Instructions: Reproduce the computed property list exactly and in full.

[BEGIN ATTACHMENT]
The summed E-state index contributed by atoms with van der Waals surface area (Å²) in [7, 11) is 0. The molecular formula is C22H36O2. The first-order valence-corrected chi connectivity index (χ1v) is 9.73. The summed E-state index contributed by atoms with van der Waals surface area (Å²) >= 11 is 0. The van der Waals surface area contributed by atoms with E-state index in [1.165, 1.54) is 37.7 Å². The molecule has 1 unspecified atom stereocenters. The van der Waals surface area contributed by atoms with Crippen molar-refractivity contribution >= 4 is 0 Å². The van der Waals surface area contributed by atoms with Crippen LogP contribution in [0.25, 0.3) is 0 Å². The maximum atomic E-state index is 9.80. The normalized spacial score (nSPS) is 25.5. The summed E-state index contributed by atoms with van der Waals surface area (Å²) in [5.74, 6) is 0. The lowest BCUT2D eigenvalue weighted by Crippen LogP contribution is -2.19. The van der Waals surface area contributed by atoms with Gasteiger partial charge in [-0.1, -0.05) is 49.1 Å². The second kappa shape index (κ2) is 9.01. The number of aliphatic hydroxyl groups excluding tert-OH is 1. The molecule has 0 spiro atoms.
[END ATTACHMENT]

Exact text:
The summed E-state index contributed by atoms with van der Waals surface area (Å²) in [7, 11) is 0. The molecular formula is C22H36O2. The first-order valence-corrected chi connectivity index (χ1v) is 9.73. The summed E-state index contributed by atoms with van der Waals surface area (Å²) >= 11 is 0. The van der Waals surface area contributed by atoms with E-state index in [1.165, 1.54) is 37.7 Å². The molecule has 1 unspecified atom stereocenters. The van der Waals surface area contributed by atoms with Crippen molar-refractivity contribution >= 4 is 0 Å². The van der Waals surface area contributed by atoms with Crippen LogP contribution in [0.25, 0.3) is 0 Å². The maximum atomic E-state index is 9.80. The normalized spacial score (nSPS) is 25.5. The summed E-state index contributed by atoms with van der Waals surface area (Å²) in [5.74, 6) is 0. The lowest BCUT2D eigenvalue weighted by Crippen LogP contribution is -2.19. The van der Waals surface area contributed by atoms with Gasteiger partial charge in [-0.1, -0.05) is 49.1 Å². The second kappa shape index (κ2) is 9.01. The number of aliphatic hydroxyl groups excluding tert-OH is 1. The molecule has 0 spiro atoms.